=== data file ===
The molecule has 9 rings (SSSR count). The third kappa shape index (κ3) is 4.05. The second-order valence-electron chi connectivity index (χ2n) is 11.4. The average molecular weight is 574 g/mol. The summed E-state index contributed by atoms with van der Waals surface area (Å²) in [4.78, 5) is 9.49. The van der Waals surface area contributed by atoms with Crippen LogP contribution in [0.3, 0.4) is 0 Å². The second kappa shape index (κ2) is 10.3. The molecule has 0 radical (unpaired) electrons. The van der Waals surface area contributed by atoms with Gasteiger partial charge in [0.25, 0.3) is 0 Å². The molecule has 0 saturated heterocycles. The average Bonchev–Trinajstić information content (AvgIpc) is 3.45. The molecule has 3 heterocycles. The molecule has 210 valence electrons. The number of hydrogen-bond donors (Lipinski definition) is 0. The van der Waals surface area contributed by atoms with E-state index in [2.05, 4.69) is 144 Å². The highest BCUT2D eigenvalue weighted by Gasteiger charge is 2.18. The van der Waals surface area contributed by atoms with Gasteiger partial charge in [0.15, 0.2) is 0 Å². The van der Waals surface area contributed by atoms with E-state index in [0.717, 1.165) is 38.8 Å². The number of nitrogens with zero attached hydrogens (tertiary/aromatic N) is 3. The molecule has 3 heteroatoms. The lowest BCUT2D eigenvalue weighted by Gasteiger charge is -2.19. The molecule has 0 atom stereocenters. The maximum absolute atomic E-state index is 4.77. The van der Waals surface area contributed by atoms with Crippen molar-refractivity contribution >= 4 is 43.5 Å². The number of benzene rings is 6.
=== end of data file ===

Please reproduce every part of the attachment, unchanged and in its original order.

The molecule has 9 rings (SSSR count). The third kappa shape index (κ3) is 4.05. The second-order valence-electron chi connectivity index (χ2n) is 11.4. The average molecular weight is 574 g/mol. The summed E-state index contributed by atoms with van der Waals surface area (Å²) in [4.78, 5) is 9.49. The van der Waals surface area contributed by atoms with Crippen LogP contribution in [0.3, 0.4) is 0 Å². The second kappa shape index (κ2) is 10.3. The molecule has 0 radical (unpaired) electrons. The van der Waals surface area contributed by atoms with Gasteiger partial charge in [0.25, 0.3) is 0 Å². The molecule has 0 saturated heterocycles. The average Bonchev–Trinajstić information content (AvgIpc) is 3.45. The molecule has 3 heterocycles. The molecule has 210 valence electrons. The number of hydrogen-bond donors (Lipinski definition) is 0. The van der Waals surface area contributed by atoms with E-state index in [2.05, 4.69) is 144 Å². The highest BCUT2D eigenvalue weighted by Gasteiger charge is 2.18. The van der Waals surface area contributed by atoms with Gasteiger partial charge in [0.15, 0.2) is 0 Å². The van der Waals surface area contributed by atoms with E-state index in [0.717, 1.165) is 38.8 Å². The number of nitrogens with zero attached hydrogens (tertiary/aromatic N) is 3. The molecule has 3 heteroatoms. The lowest BCUT2D eigenvalue weighted by Gasteiger charge is -2.19. The molecule has 0 atom stereocenters. The maximum absolute atomic E-state index is 4.77. The van der Waals surface area contributed by atoms with Crippen molar-refractivity contribution >= 4 is 43.5 Å². The number of benzene rings is 6.